The Rabbitohs pack was depleted heading into the game and had to rely on the experienced heads to get them through the adversary, ultimately leading them to victory.

Another dominant showing from the backline

The backline for Souths was instrumental in getting them out of their own area from kick returns, also proving to be crucial in the second-half with some stellar runs at the Manly defensive line.

Campbell Graham lead the Rabbitohs backline, in what was another spectacular showing from the origin hopeful.

Graham led all Souths’ players in run metres (190) and post contact metres (78), capping off his evening with 24 tackles, a try assist and a line break assist.

Blake Taaffe had another stellar showing at the back, notching up an impressive 86 run metres, along with 45 kick return metres and rounded out the scoring for the night in the final minute.

Taaffe scores in front of family

Isaiah Tass and Alex Johnston created a formattable connection on the left edge, with Tass setting up Johnston before managing to get himself on the scoreboard before the end of the first-half. The pair was crucial in the Rabbitohs start of sets, getting them out of danger on many occasions and causing plenty of issues for the Manly defence

Mitchell and Tass highlight Rabbitohs’ impressive squad depth.

As coach Jason Demetriou noted in the post-match press conference, the Rabbitohs were dealt a massive blow, when three players were ruled out in the captains’ run. Demetriou was forced to reshuffle his interchange, gifting Shaquai Mitchell the chance to make his highly anticipated NRL debut.

Mitchell made his debut early on in the second-half and made an immediate impact. With his first run of the ball, it took several Manly players to get him down and allowed for his forwards to get into open spaces. Mitchell finished off the game with 25 metres from just three runs, putting his imposing footprint on the game.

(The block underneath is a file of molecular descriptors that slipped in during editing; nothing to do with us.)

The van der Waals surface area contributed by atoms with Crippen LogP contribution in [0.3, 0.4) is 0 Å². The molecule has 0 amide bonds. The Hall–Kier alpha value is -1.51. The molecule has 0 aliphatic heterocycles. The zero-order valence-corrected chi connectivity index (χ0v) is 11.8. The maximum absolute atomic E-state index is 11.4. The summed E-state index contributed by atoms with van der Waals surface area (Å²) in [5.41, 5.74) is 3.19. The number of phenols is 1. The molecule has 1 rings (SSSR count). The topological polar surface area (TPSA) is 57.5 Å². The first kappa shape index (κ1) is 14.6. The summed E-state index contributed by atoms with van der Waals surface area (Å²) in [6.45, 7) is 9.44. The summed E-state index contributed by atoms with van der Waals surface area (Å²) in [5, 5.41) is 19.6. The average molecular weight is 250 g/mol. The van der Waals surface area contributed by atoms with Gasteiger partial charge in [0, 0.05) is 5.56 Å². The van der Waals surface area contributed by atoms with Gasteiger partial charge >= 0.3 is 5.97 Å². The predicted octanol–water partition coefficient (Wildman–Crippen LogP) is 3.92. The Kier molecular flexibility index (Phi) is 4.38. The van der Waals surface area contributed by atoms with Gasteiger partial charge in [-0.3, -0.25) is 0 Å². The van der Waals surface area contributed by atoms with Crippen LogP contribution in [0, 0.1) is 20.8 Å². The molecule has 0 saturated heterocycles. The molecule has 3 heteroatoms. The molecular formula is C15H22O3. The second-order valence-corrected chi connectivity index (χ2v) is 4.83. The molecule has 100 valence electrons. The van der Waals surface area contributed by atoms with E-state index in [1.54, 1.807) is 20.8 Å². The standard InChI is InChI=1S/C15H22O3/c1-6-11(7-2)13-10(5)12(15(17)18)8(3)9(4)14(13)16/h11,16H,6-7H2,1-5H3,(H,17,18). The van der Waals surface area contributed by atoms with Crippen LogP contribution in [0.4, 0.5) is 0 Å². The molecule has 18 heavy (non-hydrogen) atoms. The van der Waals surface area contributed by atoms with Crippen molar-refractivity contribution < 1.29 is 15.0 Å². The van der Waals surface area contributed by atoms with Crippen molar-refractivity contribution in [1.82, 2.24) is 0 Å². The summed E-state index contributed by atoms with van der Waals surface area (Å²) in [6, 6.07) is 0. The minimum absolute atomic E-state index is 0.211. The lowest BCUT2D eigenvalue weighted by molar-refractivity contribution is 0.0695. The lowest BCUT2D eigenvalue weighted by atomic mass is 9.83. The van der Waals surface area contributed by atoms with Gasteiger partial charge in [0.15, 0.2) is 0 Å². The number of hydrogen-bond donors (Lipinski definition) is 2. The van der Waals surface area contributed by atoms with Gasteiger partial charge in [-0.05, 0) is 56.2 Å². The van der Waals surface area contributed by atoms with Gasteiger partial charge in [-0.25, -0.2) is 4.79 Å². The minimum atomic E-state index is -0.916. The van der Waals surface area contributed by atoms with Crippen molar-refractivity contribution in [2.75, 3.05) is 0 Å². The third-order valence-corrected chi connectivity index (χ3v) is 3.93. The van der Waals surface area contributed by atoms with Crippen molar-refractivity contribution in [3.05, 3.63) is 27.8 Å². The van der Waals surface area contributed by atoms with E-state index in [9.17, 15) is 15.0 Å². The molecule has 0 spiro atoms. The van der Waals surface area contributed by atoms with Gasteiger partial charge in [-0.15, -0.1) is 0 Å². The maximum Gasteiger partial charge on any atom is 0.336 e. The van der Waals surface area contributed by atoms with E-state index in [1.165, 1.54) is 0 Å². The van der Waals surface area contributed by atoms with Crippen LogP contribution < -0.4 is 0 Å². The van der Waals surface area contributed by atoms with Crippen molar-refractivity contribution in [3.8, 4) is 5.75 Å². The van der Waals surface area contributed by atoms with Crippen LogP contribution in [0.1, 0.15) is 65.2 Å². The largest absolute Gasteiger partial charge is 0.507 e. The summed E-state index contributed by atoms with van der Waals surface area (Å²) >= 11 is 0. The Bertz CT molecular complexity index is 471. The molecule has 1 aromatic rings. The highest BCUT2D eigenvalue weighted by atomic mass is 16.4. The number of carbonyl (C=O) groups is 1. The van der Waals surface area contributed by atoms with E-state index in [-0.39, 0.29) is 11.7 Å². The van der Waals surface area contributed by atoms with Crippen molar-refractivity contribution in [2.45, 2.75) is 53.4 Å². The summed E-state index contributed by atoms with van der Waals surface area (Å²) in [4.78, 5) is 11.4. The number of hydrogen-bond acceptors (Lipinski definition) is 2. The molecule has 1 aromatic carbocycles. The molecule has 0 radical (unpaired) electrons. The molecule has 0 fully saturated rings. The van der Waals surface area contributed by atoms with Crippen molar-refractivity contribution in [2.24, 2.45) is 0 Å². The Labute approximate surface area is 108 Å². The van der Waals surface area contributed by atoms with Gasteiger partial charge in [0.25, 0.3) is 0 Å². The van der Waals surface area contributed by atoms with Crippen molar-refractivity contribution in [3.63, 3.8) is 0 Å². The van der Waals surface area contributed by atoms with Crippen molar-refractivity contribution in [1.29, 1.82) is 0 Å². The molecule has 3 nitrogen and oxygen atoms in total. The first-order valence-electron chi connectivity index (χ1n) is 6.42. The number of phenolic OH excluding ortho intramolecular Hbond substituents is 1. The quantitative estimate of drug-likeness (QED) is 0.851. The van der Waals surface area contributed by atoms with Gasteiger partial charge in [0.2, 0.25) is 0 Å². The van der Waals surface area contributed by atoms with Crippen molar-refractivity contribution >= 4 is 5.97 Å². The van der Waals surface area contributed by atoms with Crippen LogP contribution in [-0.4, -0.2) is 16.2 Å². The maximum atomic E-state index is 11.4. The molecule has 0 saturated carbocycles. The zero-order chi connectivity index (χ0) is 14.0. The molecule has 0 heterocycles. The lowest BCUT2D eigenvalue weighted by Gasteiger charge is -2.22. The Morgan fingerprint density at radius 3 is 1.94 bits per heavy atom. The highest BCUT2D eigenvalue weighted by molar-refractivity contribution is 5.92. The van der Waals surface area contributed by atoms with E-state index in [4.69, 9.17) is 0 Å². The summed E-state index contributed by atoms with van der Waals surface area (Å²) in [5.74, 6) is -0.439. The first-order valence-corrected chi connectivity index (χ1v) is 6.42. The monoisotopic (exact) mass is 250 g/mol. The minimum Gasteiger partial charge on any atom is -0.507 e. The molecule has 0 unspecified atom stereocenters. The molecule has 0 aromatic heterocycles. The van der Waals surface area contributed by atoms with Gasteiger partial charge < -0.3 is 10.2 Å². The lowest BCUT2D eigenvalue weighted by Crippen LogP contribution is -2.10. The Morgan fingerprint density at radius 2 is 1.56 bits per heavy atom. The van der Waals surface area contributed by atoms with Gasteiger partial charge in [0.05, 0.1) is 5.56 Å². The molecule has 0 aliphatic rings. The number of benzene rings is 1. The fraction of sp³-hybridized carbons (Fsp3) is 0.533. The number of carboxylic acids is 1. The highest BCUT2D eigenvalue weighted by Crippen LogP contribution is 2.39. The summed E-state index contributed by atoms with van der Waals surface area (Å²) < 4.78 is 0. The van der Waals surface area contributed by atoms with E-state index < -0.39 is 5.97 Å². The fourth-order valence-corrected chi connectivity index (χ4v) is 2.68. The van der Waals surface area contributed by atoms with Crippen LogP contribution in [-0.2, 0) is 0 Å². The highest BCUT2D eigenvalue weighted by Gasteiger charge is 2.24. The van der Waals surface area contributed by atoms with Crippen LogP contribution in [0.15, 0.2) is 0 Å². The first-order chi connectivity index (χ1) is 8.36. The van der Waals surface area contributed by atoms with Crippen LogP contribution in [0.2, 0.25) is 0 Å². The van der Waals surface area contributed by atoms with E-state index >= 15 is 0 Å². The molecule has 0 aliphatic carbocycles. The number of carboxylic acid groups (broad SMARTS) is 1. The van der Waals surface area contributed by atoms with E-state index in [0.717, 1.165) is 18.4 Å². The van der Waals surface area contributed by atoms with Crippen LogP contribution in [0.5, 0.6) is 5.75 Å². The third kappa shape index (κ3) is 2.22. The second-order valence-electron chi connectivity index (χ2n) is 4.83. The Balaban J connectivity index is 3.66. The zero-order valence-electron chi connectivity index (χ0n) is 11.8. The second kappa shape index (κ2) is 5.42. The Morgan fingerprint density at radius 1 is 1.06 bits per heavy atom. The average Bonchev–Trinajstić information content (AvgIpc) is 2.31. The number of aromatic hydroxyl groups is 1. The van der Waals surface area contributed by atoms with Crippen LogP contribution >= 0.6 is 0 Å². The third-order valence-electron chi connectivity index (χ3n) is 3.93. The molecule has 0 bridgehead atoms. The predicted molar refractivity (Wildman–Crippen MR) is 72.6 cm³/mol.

After making his NRL debut on Good Friday against the Bulldogs, Isaiah Tass was called upon to replace Taane Milne. Despite a couple of defensive errors, Isaiah Tass showed composure beyond his years, setting up a Cody Walker try in his 150th game and crossing the line for his own four pointer just before half time. 

Tass makes it 2 from 2

Siliva Havili staked his claim to becoming a regular off the bench, with an outstanding 123 run metres and a try assist, in just 43 minutes of play.

With the squad down on numbers, Demetriou looked to his rotation to continue the momentum set by the starters and they did not disappoint. With the Rabbitohs welcoming back some of the regular squad players in the coming weeks, Demetriou has a good issue on his hands when selecting his squads going forward.

Acknowledgement of Country

South Sydney Rabbitohs respect and honour the Traditional Custodians of the land and pay our respects to their Elders past, present and future. We acknowledge the stories, traditions and living cultures of Aboriginal and Torres Strait Islander peoples on the lands we meet, gather and play on.